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LONDON (Reuters) - British supermarkets recorded their highest sales growth in five years in the latest quarter, driven by rising food prices, industry data showed on Tuesday.
Market researcher Kantar Worldpanel said UK supermarket industry sales rose 5.0 percent in the 12 weeks to June 18.
The main factor was grocery inflation which rose to 3.2 percent in the period, up from 2.9 percent in last month's data, although a spate of hot weather and weak sales in the same period last year also influenced.
Market leader Tesco (TSCO.L) recorded its highest sales growth since 2012, with a rise of 3.5 percent, sending its shares up by as much as 2.4 percent.
"Tesco has attracted a further 369,000 shoppers and increased sales across all channels, rising fastest online and through its (larger) Extra stores," said Fraser McKevitt, head of retail and consumer insight at Kantar Worldpanel.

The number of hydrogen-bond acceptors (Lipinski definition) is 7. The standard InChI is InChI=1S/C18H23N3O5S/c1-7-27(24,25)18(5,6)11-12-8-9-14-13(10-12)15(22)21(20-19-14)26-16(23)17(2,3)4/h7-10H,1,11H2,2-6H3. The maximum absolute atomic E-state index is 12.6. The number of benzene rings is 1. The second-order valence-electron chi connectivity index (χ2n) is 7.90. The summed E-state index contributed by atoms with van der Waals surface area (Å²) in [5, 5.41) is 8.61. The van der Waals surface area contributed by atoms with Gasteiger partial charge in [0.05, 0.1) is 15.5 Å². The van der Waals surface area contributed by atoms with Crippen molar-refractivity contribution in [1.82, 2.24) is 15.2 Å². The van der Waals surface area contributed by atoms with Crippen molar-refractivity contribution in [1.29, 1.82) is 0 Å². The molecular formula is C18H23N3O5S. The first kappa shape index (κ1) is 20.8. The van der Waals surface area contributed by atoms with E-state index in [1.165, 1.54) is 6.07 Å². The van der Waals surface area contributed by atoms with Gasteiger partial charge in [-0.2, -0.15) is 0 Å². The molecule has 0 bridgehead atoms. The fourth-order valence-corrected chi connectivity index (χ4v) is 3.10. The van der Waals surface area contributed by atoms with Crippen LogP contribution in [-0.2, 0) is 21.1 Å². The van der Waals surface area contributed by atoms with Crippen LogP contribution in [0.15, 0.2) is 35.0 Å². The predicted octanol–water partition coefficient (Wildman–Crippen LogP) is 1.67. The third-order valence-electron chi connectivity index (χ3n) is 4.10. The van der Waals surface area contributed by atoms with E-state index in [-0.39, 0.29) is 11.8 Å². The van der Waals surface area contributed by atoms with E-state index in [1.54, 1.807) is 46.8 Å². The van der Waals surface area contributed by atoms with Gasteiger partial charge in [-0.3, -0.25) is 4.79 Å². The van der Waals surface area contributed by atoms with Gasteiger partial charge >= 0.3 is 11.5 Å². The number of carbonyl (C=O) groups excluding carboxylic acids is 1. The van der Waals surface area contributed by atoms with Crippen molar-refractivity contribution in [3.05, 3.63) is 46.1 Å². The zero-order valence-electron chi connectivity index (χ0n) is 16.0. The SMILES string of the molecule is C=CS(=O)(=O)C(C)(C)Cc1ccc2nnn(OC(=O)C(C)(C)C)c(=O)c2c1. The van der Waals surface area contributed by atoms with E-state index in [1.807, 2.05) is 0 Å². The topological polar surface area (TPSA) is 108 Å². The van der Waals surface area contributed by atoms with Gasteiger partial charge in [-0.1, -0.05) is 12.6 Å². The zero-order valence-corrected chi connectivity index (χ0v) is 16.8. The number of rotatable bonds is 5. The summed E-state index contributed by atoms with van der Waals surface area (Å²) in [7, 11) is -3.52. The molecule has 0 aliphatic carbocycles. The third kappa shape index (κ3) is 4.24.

However, Tesco and its "big four" rivals Sainsbury's (SBRY.L), Asda (WMT.N) and Morrisons (MRW.L), all continued to lose market share to discounters Aldi and Lidl, who recorded sales growth of 18.7 percent and 18.8 percent respectively.
Kantar Worldpanel said the current rate of inflation equated to an extra 133 pounds on the average UK household's annual shopping bill.
It highlighted the price of butter, up 20 percent year-on-year, and a 14 percent rise in fresh and tinned fish.
Separately on Tuesday, a YouGov survey showed Britain's messy election outcome and a weakening of the housing market caused a sharp loss of confidence among consumers.
Reporting by James Davey; Editing by Paul Sandle and Edmund Blair